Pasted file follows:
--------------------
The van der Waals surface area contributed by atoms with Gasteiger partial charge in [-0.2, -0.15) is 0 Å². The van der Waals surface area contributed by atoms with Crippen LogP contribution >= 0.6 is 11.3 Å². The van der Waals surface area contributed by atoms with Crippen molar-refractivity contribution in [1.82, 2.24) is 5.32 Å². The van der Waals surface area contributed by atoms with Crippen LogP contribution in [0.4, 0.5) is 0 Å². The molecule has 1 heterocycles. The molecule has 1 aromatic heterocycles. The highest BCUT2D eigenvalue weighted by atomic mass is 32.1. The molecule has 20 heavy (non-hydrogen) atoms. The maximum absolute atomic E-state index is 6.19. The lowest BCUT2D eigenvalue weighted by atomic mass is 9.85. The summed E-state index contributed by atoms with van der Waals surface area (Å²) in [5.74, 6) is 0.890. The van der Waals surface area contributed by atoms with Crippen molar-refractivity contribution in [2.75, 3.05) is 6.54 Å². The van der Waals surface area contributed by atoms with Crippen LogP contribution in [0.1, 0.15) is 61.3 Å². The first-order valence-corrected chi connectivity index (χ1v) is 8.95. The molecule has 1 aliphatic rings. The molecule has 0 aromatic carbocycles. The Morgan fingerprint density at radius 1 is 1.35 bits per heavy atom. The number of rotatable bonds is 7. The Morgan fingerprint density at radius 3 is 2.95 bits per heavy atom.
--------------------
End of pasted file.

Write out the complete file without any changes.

The van der Waals surface area contributed by atoms with Gasteiger partial charge in [-0.2, -0.15) is 0 Å². The van der Waals surface area contributed by atoms with Crippen LogP contribution >= 0.6 is 11.3 Å². The van der Waals surface area contributed by atoms with Crippen molar-refractivity contribution in [1.82, 2.24) is 5.32 Å². The van der Waals surface area contributed by atoms with Crippen LogP contribution in [0.4, 0.5) is 0 Å². The molecule has 1 heterocycles. The molecule has 1 aromatic heterocycles. The highest BCUT2D eigenvalue weighted by atomic mass is 32.1. The molecule has 20 heavy (non-hydrogen) atoms. The maximum absolute atomic E-state index is 6.19. The lowest BCUT2D eigenvalue weighted by atomic mass is 9.85. The summed E-state index contributed by atoms with van der Waals surface area (Å²) in [5.74, 6) is 0.890. The van der Waals surface area contributed by atoms with Crippen molar-refractivity contribution in [2.75, 3.05) is 6.54 Å². The van der Waals surface area contributed by atoms with Crippen LogP contribution in [0.1, 0.15) is 61.3 Å². The first-order valence-corrected chi connectivity index (χ1v) is 8.95. The molecule has 1 aliphatic rings. The molecule has 0 aromatic carbocycles. The Morgan fingerprint density at radius 1 is 1.35 bits per heavy atom. The number of rotatable bonds is 7. The Morgan fingerprint density at radius 3 is 2.95 bits per heavy atom.